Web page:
Children aren’t born to discriminate, they are not born to be prejudiced. It’s taught.
Children are born with beautiful souls and beautiful minds, that are inquisitive about the world around them.
Social education for parents is often about behaviours and boundaries within their society, but it’s deeper than that. Discrimination stems from naivety of our differences, predominantly from the adults around us making presumptions and stereotyping. But it’s our differences give us our individuality.
It is our job as parents to teach our children the power of our differences, educate them in understanding others, and consequently, as I found out this weekend our children will naturally want to learn more about the people around them.
I am blessed my daughter; Little Miss 5 has proved her kind self this weekend, she made a friend named ‘I’ at the caravan.
‘I’ is a beautiful girl, well mannered and full of charisma, she has a smile that could light up the world, and such a contagious laugh that made your own belly hurt just from hearing it! This same beautiful girl, also has a brain tumour and is severely visually impaired.
However, nothing can came between this pair’s friendship.
They laughed together, danced and sang together, played together, shared toys and swapped toys together.
Little Miss 5 showed great patience as she taught ‘I’ to play snakes & ladders (large scale), while the young girl taught my daughter the true meaning of laughter, fun & friendships.
Little Miss 5, found a caterpillar and realising ‘I’ may not be able to see it, she picked it up and placed it on ‘I’s hand, ‘I’ giggled as the caterpillar crawled over her hand and said she’d never felt one before. What a lovely experience for the girls to share, one I hope they both will remember forever!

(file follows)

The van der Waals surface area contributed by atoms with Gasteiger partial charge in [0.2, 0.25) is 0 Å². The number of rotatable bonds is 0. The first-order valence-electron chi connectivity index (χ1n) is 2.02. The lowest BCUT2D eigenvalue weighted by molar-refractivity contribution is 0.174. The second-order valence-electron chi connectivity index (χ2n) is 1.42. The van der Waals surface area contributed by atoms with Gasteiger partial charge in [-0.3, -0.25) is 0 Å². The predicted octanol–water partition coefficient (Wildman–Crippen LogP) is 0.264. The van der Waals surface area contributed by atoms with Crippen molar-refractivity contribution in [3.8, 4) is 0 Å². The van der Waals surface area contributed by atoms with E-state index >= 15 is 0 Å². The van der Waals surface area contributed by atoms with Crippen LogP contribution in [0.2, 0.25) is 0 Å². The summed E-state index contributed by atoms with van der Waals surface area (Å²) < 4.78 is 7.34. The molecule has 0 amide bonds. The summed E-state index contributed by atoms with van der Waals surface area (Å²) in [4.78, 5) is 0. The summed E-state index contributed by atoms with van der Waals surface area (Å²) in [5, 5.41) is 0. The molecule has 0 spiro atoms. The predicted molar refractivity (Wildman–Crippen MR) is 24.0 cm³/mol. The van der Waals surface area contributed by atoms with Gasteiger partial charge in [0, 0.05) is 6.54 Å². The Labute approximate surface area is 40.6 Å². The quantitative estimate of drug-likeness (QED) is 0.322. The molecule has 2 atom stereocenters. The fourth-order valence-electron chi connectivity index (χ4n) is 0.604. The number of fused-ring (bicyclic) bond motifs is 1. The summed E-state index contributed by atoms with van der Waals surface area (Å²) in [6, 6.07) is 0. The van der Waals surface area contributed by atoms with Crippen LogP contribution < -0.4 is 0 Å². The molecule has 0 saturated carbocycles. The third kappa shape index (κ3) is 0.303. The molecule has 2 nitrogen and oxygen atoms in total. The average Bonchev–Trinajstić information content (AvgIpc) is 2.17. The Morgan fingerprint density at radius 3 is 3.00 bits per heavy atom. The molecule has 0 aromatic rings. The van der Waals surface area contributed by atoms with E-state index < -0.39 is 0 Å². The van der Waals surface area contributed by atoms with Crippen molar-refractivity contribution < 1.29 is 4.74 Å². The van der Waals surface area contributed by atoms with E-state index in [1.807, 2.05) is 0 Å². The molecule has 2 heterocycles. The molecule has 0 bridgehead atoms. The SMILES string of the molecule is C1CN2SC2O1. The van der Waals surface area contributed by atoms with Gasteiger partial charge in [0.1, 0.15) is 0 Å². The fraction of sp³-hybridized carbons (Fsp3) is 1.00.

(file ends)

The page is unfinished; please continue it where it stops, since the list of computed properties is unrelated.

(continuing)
The girls were inseparable for the entire weekend and have even swapped addresses, ‘I’ says she’s going to write a letter in Braille to Little Miss 5 (to be translated by her teacher) & Little Miss 5 will write a letter to ‘I’ (which her mum or Nana will read to her).
Little Miss 5 now wants to learn Braille too! She has her first basic braille book. 🙂
I cannot even imagine the journey ‘I’s been on over her short little 6 years, I hope one day I get to meet the mother of this truly courageous and inspirational young girl. Meanwhile, we wish her all the best for the future and look forward to hearing from her soon!
Hopefully I can rest in the knowledge that I have given Little Miss 5 a good understanding of equality and that instead of discriminating continues to naturally embrace the learning opportunities that arise from her social interactions, to enable her to build wonderful relationships with all who cross her path as indeed she did this weekend!
So proud of both these kind-hearted souls ❤️